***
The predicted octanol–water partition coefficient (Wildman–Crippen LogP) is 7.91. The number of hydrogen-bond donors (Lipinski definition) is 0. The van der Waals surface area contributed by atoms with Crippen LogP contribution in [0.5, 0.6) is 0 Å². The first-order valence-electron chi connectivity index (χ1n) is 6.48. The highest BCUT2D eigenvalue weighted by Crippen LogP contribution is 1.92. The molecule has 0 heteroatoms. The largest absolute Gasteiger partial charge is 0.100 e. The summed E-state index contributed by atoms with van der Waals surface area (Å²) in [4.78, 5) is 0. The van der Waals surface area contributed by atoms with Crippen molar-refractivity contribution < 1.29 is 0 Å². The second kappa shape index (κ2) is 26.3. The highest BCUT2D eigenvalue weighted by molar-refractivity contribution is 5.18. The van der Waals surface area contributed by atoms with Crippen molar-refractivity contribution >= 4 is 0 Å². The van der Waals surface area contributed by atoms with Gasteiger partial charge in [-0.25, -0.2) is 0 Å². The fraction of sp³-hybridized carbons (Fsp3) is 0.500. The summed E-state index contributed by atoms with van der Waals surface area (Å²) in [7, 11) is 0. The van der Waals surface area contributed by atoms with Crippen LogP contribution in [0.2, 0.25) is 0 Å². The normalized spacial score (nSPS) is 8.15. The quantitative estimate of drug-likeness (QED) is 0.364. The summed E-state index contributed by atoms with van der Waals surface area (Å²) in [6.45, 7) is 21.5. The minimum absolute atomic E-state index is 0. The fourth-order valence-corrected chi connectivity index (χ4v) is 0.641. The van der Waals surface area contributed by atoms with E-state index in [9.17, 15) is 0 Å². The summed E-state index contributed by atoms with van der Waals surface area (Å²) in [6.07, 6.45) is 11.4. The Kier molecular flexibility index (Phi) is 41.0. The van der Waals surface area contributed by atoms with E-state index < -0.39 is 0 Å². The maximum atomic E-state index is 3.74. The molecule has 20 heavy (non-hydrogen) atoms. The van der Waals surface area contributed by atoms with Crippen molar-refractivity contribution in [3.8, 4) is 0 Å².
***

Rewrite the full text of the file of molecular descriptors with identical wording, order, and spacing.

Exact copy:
The predicted octanol–water partition coefficient (Wildman–Crippen LogP) is 7.91. The number of hydrogen-bond donors (Lipinski definition) is 0. The van der Waals surface area contributed by atoms with Crippen LogP contribution in [0.5, 0.6) is 0 Å². The first-order valence-electron chi connectivity index (χ1n) is 6.48. The highest BCUT2D eigenvalue weighted by Crippen LogP contribution is 1.92. The molecule has 0 heteroatoms. The largest absolute Gasteiger partial charge is 0.100 e. The summed E-state index contributed by atoms with van der Waals surface area (Å²) in [4.78, 5) is 0. The van der Waals surface area contributed by atoms with Crippen molar-refractivity contribution < 1.29 is 0 Å². The second kappa shape index (κ2) is 26.3. The highest BCUT2D eigenvalue weighted by molar-refractivity contribution is 5.18. The van der Waals surface area contributed by atoms with Crippen molar-refractivity contribution >= 4 is 0 Å². The van der Waals surface area contributed by atoms with Gasteiger partial charge in [-0.25, -0.2) is 0 Å². The fraction of sp³-hybridized carbons (Fsp3) is 0.500. The summed E-state index contributed by atoms with van der Waals surface area (Å²) in [7, 11) is 0. The van der Waals surface area contributed by atoms with Crippen LogP contribution in [0.2, 0.25) is 0 Å². The normalized spacial score (nSPS) is 8.15. The quantitative estimate of drug-likeness (QED) is 0.364. The summed E-state index contributed by atoms with van der Waals surface area (Å²) in [6.45, 7) is 21.5. The minimum absolute atomic E-state index is 0. The fourth-order valence-corrected chi connectivity index (χ4v) is 0.641. The van der Waals surface area contributed by atoms with E-state index in [9.17, 15) is 0 Å². The summed E-state index contributed by atoms with van der Waals surface area (Å²) in [6.07, 6.45) is 11.4. The Kier molecular flexibility index (Phi) is 41.0. The van der Waals surface area contributed by atoms with E-state index < -0.39 is 0 Å². The maximum atomic E-state index is 3.74. The molecule has 20 heavy (non-hydrogen) atoms. The van der Waals surface area contributed by atoms with Crippen molar-refractivity contribution in [3.8, 4) is 0 Å².